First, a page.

Special counsel Robert MuellerRobert (Bob) MuellerCNN's Toobin warns McCabe is in 'perilous condition' with emboldened Trump CNN anchor rips Trump over Stone while evoking Clinton-Lynch tarmac meeting The Hill's 12:30 Report: New Hampshire fallout MORE was caught on camera for the first time following the release of his bombshell report into Russian election interference and allegations of collusion between President TrumpDonald John TrumpWayfair refutes QAnon-like conspiracy theory that it's trafficking children Stone rails against US justice system in first TV interview since Trump commuted his sentence Federal appeals court rules Trump admin can't withhold federal grants from California sanctuary cities MORE's campaign and Moscow.

Captured by an MSNBC camera crew on the street on Sunday morning, Mueller declined to comment when asked about details regarding his report, in which he concluded there was no evidence of conspiracy between the Trump campaign and the Russians.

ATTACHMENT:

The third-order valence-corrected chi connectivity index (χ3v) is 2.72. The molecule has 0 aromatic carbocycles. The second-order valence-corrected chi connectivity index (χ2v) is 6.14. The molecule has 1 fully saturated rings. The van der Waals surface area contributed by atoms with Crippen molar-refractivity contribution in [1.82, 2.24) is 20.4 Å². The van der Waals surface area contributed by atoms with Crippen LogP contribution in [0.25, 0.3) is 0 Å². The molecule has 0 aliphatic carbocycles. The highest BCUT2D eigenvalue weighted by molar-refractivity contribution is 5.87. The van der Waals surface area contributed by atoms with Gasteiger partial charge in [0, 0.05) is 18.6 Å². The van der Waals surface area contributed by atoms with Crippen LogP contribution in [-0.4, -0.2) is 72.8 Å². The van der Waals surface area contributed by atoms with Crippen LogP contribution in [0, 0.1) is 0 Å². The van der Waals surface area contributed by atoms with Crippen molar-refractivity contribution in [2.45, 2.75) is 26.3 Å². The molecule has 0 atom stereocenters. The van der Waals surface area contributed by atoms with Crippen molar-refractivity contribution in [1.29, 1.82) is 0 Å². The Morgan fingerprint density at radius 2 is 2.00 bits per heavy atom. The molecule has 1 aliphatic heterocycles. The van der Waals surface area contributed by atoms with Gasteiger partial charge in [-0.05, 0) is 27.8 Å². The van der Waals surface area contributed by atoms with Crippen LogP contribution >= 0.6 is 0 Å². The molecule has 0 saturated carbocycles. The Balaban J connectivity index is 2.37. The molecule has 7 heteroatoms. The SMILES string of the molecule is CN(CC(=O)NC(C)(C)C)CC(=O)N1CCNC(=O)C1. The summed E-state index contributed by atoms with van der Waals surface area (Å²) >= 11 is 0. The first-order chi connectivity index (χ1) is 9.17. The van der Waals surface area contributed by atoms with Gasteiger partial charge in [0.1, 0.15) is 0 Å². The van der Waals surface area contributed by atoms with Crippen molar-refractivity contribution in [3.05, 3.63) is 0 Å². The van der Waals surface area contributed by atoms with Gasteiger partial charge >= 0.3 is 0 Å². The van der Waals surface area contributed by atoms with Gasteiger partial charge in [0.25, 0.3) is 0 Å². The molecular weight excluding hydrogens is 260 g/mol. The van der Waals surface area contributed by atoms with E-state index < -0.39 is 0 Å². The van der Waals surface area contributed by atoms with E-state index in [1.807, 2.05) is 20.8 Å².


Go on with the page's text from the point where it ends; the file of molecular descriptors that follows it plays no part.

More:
Multiple reporters lobbed questions at Mueller as he got into his car on Easter Sunday, but the former FBI director simply said "no comment."

An MSNBC reporter asked if Mueller would "testify before Congress" and whether Trump would be indicted if he were "anyone but the president."

ADVERTISEMENT

Mueller walked around his car to get his keys and entered the vehicle without saying anything else.

The special counsel submitted his report to the Department of Justice last month. The DOJ then released his report to the public this Thursday after redacting several portions of it.

The probe additionally listed several potential cases of obstruction of justice, but did not make a final determination on that issue.

Attorney General William BarrBill BarrWe haven't seen how low it can go Trump lashes out at Toomey, Romney after Roger Stone clemency criticism GOP senator says Trump commuting Stone was a 'mistake' MORE and Deputy Attorney General Rod RosensteinRod RosensteinSupreme Court to hear dispute over Democrats' access to Mueller materials Republicans release newly declassified intelligence document on FBI source Steele GOP's Obama-era probes fuel Senate angst MORE determined last month that there was insufficient evidence to charge Trump with obstruction.